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Lesson From Cedar Park: Buy Uninsured/Underinsured Motorist Insurance

Cedar Park made news earlier this week when the city declared that it’s adopting a zero tolerance policy towards uninsured motorists — every uninsured motorist stopped for a ticket or involved in an accident will now be given a citation instead of a warning. 

While I applaud the efforts, I also wonder, “Why now?” 

It shouldn’t be newsworthy that Cedar Park  (or Austin or any other Texas city) is actually enforcing the laws designed to prevent uninsured motorists from driving on our roadways.

The fact that it made the news (and almost every news outlet) is a stark warning sign that uninsured motorists are a problem.  In fact, Texas data indicates that 20% of the motorists on the road do not have the state mandated insurance.

It is also a reminder that you need to purchase uninsured/underinsured motorist coverage when you purchase your car insurance.

This coverage protects you  and your family when you’re involved in a wreck with one of these uninsured motorist drivers.

But uninsured/underinsured motorist coverage doesn’t just protect you from wrecks with uninsured motorists.  It also protects you when you’re in a wreck with an underinsured motorist — a driver who has at least the state minimum insurance, but doesn’t have enough insurance to cover the harm caused by all of your injuries.  While twenty percent of Texas drivers don’t have insurance, when they do have insurance, the vast majority only have the state minimum  (currently $30,000).  While that is enough to cover your injuries in a minor wreck, it might not even be enough to cover a trip to the emergency room and certainly not a surgery.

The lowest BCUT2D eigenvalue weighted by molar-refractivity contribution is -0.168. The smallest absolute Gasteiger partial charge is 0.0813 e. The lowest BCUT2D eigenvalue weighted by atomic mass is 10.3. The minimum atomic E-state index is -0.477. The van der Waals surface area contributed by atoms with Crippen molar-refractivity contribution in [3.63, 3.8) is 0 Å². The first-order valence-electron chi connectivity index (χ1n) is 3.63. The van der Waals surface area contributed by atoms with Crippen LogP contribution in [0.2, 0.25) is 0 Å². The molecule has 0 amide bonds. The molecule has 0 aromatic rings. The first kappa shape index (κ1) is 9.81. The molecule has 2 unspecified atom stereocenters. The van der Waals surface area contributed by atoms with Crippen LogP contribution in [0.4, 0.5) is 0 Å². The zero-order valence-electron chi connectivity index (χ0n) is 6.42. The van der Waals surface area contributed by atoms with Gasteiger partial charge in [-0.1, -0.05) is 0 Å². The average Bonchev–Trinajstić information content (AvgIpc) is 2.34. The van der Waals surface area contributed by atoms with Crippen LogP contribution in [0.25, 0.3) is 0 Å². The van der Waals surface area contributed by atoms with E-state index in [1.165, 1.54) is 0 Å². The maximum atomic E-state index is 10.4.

What does that mean in real life?  I’m sitting here looking at a list of auto accident cases that my firm will wrap up in the next month to six weeks once the paperwork is finalized.  Of the five cases on the list, four of them involved a claim against my client’s uninsured/underinsured motorist carrier.  Additionally, the fifth case would have required an uninsured/underinsured motorist claim had the other driver carried a minimum $30,000 policy (instead the other driver was one of those rare drivers with a much larger policy).

That additional coverage is often the difference necessary to make sure that they can get the medical care they need or pay their mortgage or other bills after being off of work.  In short, it’s important.

That’s why I always advise my clients to make sure they purchase sufficient uninsured/underinsured motorist when buying their car insurance.  You spend a lot of money on car insurance to protect others.  But you need to spend a little bit more to protect yourself and your loved ones.

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